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Analysis of APT28 hospitality malware (Part 2)

In the first part of this malware review, we looked at the VBA code used by APT28 to drop a DLL onto the victims' machine as part of their recently highlighted hospitality campaign. In this post, we will look at the dropped file, and understand just what it does, and how we can analyse it using IDA Pro. So we know from the first post that we have a DLL, which is run using the following command: rundll32.exe %APPDATA%\user.dat,#1 Loading the extracted DLL into IDA, the first thing that we notice is that we have an exported function of load with an ordinal of 1: We know from the rundll32.e…

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Analysis of APT28 hospitality malware

This week, FireEye published a writeup of yet another APT28 campaign, this time targeting the hospitality sector: Exposing Russian hackers #APT28 and their targeting of hotels & travelers. Also first targeted use of ETERNALBLUE. — Nick Carr (@ItsReallyNick) August 11, 2017 I'm always interested to see the latest APT group techniques, so I decided to review the malware to see how the dropper worked (and see if there were any goodies I could add to my toolkit). The dropper was shown to be a typical Word .docm file (MD5: 9b10685b774a78…

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Industroyer C2 Communication

As part of my day job, I work for Secarma (previously known as Pentest Limited) as a Senior Penetration Tester. During engagements, the question of malware threats is increasingly raised, in part due to media focus on APT groups such as APT28, and malware campaigns such as WannaCry. While looking into another malware variant recently uncovered by ESET, Industroyer, I started reviewing the protocol used to communicate with the backdoor component of the malware. Details of the research have been published under Secarma Labs, which can be found here. A video demonstrating the malware in actio…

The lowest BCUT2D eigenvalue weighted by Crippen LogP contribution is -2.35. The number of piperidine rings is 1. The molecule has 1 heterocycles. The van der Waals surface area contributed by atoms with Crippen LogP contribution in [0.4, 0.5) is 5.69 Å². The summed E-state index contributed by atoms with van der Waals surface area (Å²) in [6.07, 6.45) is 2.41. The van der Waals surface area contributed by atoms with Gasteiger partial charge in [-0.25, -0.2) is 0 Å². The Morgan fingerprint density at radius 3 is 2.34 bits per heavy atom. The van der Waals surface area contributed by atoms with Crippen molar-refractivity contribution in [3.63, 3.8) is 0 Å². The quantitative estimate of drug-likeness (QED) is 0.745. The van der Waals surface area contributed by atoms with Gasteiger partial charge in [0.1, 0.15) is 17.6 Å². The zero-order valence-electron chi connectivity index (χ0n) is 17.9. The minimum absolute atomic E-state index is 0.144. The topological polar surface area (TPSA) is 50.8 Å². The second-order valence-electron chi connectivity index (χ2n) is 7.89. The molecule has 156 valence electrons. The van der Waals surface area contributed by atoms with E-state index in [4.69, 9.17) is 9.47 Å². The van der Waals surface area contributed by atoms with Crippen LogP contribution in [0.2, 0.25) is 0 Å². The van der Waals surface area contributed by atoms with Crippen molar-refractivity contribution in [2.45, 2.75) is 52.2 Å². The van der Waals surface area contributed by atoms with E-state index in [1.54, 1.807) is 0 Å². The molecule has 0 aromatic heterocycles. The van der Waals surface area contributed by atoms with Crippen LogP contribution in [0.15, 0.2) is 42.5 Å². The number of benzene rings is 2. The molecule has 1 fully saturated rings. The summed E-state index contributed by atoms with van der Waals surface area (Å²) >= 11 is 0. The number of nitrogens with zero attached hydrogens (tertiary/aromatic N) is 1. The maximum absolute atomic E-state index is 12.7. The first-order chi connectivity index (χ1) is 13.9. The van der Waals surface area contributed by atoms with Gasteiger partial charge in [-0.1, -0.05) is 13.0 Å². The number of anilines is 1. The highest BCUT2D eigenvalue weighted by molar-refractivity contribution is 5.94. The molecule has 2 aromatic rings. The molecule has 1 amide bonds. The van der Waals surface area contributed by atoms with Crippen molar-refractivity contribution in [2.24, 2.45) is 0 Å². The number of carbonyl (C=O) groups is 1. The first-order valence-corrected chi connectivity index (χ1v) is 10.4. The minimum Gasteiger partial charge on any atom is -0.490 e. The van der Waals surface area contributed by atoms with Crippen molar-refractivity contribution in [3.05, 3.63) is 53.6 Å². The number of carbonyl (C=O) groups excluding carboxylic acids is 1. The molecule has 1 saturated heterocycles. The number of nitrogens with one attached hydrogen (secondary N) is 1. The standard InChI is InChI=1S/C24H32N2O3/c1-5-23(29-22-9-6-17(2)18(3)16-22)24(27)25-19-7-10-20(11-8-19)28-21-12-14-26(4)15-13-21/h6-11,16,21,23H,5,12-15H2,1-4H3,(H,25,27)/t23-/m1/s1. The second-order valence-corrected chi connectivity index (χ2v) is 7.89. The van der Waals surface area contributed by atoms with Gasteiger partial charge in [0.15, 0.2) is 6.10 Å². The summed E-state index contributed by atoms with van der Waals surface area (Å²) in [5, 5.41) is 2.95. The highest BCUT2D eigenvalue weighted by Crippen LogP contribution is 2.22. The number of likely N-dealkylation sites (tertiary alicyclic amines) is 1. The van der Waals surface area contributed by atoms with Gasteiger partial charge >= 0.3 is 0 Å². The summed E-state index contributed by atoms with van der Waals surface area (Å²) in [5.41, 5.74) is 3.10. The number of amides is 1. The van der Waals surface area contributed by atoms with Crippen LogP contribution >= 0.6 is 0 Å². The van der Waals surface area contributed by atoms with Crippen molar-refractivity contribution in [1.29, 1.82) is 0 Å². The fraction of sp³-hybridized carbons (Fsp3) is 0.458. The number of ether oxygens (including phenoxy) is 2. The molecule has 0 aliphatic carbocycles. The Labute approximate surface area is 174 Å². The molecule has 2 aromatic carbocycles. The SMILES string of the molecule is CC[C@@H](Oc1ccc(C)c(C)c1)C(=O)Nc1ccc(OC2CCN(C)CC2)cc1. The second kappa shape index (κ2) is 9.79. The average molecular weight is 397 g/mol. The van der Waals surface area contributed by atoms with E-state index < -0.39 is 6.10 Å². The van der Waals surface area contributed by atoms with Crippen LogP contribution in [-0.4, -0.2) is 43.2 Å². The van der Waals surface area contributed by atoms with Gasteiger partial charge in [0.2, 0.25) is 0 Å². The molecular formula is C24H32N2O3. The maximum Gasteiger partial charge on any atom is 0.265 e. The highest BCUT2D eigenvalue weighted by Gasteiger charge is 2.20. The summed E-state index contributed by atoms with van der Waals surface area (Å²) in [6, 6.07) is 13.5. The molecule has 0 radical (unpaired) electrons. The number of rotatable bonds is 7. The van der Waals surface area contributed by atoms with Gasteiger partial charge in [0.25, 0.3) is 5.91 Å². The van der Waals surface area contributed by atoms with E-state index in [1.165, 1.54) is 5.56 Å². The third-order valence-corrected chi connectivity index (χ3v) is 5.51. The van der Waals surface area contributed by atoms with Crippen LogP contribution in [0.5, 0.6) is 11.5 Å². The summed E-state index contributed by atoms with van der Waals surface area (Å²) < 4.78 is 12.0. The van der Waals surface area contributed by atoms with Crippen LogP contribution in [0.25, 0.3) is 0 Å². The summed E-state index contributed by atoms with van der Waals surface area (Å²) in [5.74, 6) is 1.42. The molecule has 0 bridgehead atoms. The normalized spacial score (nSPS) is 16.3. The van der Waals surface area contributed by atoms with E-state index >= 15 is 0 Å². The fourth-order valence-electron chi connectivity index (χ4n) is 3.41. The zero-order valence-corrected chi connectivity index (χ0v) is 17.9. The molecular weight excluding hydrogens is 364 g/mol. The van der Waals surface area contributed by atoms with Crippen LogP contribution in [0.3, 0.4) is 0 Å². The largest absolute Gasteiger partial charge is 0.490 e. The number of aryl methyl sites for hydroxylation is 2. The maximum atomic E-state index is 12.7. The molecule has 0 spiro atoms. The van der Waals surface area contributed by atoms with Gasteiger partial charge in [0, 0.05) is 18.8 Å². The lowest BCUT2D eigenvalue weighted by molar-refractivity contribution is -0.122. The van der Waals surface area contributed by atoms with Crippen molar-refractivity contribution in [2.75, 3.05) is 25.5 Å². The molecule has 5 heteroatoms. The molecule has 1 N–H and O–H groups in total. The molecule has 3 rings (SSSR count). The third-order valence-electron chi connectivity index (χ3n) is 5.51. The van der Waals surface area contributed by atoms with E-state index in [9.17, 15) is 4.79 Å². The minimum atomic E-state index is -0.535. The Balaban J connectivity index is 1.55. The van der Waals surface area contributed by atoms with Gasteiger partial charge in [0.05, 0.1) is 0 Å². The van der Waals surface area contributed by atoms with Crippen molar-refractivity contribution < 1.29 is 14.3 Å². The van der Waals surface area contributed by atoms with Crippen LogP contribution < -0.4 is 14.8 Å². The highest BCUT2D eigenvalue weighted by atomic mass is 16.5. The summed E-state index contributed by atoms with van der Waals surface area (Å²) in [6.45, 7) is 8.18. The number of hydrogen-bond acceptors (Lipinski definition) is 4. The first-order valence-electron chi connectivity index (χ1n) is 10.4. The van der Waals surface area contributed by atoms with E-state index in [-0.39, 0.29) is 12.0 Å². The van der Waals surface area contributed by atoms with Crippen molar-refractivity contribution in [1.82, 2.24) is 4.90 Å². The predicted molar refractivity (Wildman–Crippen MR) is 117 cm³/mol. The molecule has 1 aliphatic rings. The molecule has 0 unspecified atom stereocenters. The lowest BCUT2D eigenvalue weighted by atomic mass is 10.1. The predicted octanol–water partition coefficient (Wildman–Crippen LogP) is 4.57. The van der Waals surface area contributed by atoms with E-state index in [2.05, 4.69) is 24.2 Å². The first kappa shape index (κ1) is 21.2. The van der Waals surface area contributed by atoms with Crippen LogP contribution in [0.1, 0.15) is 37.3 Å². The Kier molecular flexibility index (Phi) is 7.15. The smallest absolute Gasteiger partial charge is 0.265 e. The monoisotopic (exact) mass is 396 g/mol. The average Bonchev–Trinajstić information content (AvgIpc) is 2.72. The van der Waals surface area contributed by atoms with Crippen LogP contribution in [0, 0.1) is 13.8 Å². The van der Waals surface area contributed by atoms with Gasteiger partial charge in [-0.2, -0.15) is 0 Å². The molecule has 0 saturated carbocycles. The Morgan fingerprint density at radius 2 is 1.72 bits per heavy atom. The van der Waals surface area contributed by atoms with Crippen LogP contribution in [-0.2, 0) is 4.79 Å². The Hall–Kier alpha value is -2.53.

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Using Hopper scripting to analyse MacRansom

This week, Objective-See published a walkthrough of the recently released "Malware as a Service" family, MacRansom, originally identified by FortiNet. Patrick from Objective-See does a brilliant fly-by of the malware using LLDB, and presents some nice "anti anti-analysis" tricks. If you are interested in the internals of the malware, I'd recommend that you take a look. Seeing how uncommon this type of "MaaS" is on MacOS (at the minute at least), this was a good opportunity to break out Hopper and see how well it handles malware analysis. If you have never used H…

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Reviewing the APT32 phishing malware

This week, FireEye released an awesome review into APT32 (aka OceanLotus). The full writeup of their analysis can be found on FireEye's site here, and is certainly worth a read if you are interested in the evolving world of APT and attribution. One of the things I found interesting about this group was their use of "off the shelf" open source tools and techniques, often associated with commercial red-team engagements. So of course I was curious to see exactly how these tools were being deployed within the initial stages of a campaign. What follows is a brief review of the initia…

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